The third hand carries sweetmeats which imply the sweet gains reaped by practicing good deeds. As Bhagwadgita makes it clear that a person should always focus on the karma and not the fruits of it, Ganesha is never shown enjoying the dessert he holds in his hands, thereby making it clear that he is not attached to the outcome of his good deeds.
His fourth hand is seen in an `Aashirwad Mudra` or the blessing pose. This means that an ideal person always wishes for societal well-being. Ganesha is also depicted with his one foot down on ground and the other one resting on his knee. This symbolizes that the enlightened person lives on earth without any attachment to material life.
The reason why Ganesha rides the back of a rat is because rat stands for greed and the mind of a wise being should control his senses rather than getting controlled by them. An ideal person should master his senses to enjoy a wholesome existence is the message Ganesha gives.
There are numerous names given to Ganesh according to different attributes attached to the symbolic representation of a “perfect being”. Ganesh or Ganapati means the Lord of the multitudes. “Vighneshwara” means the God who removes all obstacles and `Vinayaka’ means the supreme leader. Ganesh is also a symbolic representation of a man of perfection.
Various Ganesh symbols, when put together, have many times been made a target of criticism by those who are ignorant of the meaning behind the “odd mixture” of human and animal parts in a divine form. The worship of Ganesh does not mean the worship of an idol but a constant reminder of the value to be inculcated in the worshiper if he/she wants to attain the state of perfection. This may shock ignorant people, but the elephant-headed Lord of auspiciousness represents some of the highest and best ideas in our scriptures. Let me go through two of Ganesha symbols today.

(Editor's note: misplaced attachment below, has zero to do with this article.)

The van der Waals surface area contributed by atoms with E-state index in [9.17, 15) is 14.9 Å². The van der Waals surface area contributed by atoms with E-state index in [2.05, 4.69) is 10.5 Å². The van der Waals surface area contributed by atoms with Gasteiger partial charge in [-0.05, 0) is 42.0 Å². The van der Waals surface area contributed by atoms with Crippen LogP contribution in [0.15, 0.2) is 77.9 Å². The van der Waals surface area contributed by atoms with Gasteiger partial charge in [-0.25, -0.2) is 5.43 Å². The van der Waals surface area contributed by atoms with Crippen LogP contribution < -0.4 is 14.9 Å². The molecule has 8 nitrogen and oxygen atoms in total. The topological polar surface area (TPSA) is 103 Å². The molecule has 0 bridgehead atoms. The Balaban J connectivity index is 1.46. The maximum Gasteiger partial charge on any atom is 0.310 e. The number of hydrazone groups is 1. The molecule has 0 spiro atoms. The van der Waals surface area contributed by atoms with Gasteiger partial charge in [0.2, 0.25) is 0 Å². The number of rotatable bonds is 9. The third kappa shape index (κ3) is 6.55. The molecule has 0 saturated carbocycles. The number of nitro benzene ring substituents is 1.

Ganesha’s endearing potbelly is equated with space; it is vast enough to hold all wisdom and all life. Gentle and harmless, he uses his great strength only when provoked. Ganesh, a man of perfection must have the capacity to stomach peacefully all the experiences of life-pleasant or unpleasant. Such a man is always depicted in every culture as a jovial man with Big Belly like Santa Clause and Happy Buddha (see picture above).
The elephant head of Lord Ganesh is the over-seeing, all-seeing, eternal witness, the unmanifest supreme. Ganesha is the lord of all, manifest and unmanifest. The memory of an elephant is, of course, proverbial. A leader must possess wide understanding. He should have a discriminating intellect. Both quantitatively and qualitatively an elephant’s head was found to represent this aspect. The elephant ears are like winnows that separate the wheat from the chaff. All experience must be subjected to scrutiny to determine what is essential and what is nonessential. This is a critical aspect of judgment. The discerning and the wise do what they must and let the rest be.